Download the General History of Africa. NOW.

Like the Man said.

Like the Man said.

My interest for African history dates back to the middle of the ’80s, when I was about 10, 11 years old. It was ignited by 3 factors.

Les Deux Princes

Les Deux Princes

The 1rst one was a comic book series titled “Les Deux Princes” (in English: “The 2 princes”). It was published in Calao, a magazine quite popular among francophone West African schoolchildren of the time. “Les Deux Princes” was inspired by the true story of Ali Kolen and Selman Nar, the sons of the king of Gao who freed their kingdom from the domination of Mali, thus inaugurating the rise of the Songhai Empire in the XIVth century. This story motivated me to do some research, mostly out of curiosity, to know how true to the historical facts the plot was.

Afrique Histoire

Afrique Histoire

The 2nd factor was the magazine Afrique Histoire, which provided me the first answers.  Afrique Histoire, published in Dakar, Senegal, introduced me to the great African historians from all over the continent. By the time I bought my first issue the magazine was not in print anymore, but in these waning days of the first reign of the Chameleon, Benin was like frozen in time. It was not unusual to find years-old books and magazines in our poorly stocked bookshops. This was especially true for us living inland, hundreds of kilometers away from Cotonou, the economic capital.


The 3rd factor was the General History of Africa.

Our small municipal library – my second home – owned all the volume released at the time. The General History of Africa was a project initiated in the late ‘60s by newly independent African states, with technical assistance from UNESCO. Encompassing the continent as a whole, this was an ambitious attempt at decolonizing the writing of African history. It was groundbreaking in many ways.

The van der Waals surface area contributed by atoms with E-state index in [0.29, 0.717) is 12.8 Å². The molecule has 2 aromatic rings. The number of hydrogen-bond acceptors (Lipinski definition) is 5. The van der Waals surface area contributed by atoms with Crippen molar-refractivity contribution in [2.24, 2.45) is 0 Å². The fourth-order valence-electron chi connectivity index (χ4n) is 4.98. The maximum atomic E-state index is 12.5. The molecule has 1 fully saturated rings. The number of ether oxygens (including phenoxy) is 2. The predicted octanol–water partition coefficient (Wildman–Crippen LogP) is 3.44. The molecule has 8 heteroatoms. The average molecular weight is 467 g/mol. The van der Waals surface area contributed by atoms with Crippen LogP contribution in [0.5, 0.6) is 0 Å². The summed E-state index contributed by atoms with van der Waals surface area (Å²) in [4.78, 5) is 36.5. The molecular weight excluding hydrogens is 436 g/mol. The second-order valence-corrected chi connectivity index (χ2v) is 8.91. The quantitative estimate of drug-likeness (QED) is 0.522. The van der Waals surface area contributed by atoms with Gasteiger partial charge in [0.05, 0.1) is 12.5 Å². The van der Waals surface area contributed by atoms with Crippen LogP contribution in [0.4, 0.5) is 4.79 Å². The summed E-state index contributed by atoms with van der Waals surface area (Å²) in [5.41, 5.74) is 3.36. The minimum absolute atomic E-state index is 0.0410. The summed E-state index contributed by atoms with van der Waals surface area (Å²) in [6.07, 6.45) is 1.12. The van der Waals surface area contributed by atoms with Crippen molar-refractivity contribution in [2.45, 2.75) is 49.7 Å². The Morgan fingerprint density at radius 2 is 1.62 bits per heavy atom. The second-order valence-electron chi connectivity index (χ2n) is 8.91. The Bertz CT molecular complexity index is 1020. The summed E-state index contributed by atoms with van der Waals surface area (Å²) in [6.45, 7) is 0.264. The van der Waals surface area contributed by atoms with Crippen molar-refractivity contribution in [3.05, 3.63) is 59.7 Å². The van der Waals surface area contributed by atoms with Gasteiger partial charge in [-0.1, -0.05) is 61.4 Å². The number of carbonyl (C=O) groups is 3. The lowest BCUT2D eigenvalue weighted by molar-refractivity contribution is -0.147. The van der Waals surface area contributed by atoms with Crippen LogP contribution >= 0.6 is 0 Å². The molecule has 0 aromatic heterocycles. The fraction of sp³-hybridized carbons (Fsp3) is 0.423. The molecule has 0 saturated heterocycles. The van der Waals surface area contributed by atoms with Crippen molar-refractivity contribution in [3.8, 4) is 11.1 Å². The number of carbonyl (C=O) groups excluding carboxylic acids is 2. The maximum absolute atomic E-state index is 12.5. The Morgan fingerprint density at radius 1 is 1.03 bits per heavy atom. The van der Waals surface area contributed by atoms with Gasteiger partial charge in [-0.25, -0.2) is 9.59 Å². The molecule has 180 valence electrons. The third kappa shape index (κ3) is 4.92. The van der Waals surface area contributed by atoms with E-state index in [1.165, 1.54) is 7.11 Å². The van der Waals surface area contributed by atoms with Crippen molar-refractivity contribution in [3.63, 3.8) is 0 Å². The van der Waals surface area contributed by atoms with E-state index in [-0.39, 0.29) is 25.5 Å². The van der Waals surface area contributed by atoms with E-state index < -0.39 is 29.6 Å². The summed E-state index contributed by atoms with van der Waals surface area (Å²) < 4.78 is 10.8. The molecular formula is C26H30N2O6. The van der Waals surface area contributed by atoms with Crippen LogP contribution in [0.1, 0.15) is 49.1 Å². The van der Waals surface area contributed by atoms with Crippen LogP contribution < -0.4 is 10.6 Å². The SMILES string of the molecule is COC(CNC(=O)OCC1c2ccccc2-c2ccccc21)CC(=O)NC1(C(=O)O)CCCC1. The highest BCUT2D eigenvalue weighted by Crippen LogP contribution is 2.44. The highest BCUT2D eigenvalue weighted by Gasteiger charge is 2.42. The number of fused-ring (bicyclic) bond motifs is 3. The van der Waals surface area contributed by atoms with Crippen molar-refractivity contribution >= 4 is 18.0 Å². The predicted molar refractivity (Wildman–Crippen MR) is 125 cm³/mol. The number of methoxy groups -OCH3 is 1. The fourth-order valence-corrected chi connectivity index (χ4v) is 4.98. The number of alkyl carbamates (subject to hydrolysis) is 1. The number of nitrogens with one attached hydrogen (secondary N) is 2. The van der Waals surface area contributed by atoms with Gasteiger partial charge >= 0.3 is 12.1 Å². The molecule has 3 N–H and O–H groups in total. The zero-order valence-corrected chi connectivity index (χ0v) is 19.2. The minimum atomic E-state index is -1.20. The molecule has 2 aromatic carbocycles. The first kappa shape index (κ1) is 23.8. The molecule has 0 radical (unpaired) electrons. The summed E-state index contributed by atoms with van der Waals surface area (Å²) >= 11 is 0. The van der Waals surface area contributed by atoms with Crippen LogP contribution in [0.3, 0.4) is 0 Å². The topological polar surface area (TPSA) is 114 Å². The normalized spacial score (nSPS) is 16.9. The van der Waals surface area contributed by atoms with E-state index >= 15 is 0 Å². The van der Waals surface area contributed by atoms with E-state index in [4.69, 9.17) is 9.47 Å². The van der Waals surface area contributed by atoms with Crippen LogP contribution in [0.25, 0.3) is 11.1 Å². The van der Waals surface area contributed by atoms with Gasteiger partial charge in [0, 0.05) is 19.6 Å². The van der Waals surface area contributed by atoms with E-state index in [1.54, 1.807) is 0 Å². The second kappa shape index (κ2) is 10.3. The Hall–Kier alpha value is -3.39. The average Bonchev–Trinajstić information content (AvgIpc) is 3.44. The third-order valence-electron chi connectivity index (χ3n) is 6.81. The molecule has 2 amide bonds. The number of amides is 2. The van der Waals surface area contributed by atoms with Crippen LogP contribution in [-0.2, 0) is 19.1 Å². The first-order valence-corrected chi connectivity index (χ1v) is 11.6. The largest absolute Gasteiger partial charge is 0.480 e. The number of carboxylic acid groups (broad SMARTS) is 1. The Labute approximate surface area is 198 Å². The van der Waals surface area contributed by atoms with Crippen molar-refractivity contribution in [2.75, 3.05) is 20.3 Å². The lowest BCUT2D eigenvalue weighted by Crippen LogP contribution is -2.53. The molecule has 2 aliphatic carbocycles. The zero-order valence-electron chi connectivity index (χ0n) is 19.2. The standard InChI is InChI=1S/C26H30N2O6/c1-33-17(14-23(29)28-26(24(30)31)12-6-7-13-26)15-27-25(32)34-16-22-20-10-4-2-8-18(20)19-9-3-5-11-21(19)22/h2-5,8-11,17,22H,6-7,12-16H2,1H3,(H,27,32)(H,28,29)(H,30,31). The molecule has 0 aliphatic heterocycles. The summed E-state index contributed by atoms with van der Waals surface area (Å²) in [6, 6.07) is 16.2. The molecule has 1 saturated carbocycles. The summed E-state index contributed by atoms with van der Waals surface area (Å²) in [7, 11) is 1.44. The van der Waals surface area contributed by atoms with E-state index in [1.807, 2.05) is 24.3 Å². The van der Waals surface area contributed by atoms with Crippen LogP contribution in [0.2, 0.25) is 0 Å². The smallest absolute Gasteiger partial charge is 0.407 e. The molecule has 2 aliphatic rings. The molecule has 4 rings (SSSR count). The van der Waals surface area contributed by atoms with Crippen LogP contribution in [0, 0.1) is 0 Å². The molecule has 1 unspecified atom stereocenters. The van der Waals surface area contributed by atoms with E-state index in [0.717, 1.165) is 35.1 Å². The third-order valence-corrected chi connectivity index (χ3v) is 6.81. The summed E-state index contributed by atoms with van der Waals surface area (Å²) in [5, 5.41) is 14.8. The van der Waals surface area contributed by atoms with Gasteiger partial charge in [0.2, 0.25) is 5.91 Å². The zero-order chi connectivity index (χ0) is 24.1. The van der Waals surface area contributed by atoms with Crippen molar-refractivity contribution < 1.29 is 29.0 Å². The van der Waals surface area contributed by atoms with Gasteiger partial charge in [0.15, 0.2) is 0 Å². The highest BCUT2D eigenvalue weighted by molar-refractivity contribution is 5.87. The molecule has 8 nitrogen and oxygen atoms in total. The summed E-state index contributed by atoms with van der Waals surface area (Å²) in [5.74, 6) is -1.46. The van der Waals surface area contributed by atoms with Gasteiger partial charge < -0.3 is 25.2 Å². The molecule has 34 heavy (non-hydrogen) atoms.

First and foremost, a majority of the historians involved were Africans (2/3 of the contributors). The credit list includes all the big names of the African historiography: Ali Mazrui, Amadou Mahtar M’Bow, Cheikh Anta Diop, Djibril Tamsir Niane, Elikia Mbokolo, Joseph Ki-Zerbo, Théophile Obenga, Amadou Hampaté Bâ, Walter Rodney and many others …

Second, the General History of Africa was, to the best of my knowledge, the first work of this scope to propose a global history of our continent, including the Diaspora, North Africa and Madagascar. It shed light on the interactions within the continent and its relations with other parts of the world (the Middle East, Asia and Europe) throughout time.

The General History of Africa counts 8 volumes published from 1979 to 1999:

Volume I : Methodology and African Prehistory
Volume II : Ancient Civilizations of Africa
Volume III : Africa from the Seventh to the Eleventh Century
Volume IV : Africa from the Twelfth to the Sixteenth Century
Volume V : Africa from the Sixteenth to the Eighteenth Century
Volume VI : Africa in the Nineteenth Century until the 1880s
Volume VII : Africa under Colonial Domination 1880-1935
Volume VIII : Africa since 1935

And the best part? The whole collection is available online in several languages and can be downloaded for free as PDF files from the site of the UNESCO.

So, what are you waiting for? Download The General History of Africa. NOW.

  1. Appreciate the links bro. Its going to take me while to get through though. I think there may be some recent archeological discoveries that were not included i that collection

  2. Anonymous said:

    Nice article. I was led to your blog after unsuccessfully searching the web for “Les Deux Princes”. My sister had a copy of that title which was awarded to her in primary school as a prize for coming first in her class. Unfortunately, that copy can no longer be traced. Among several other factors, it also sparked my interest not only in African history but in history in general. I think it is unfortunate that they don’t make enough of such anymore.

    • Yup. Back in the days, teachers used to reward good pupils with issues of Calao and Kouakou (another comics hero which left generations of African schoolchildren with fond memories).

      And contrary to modern African comics, these stories were dirt cheap and available even in the remote villages.

      I also tried to locate a scanned version of “Les Deux Princes” on the net, with no success so far.

      Again, sorry for the late reply.

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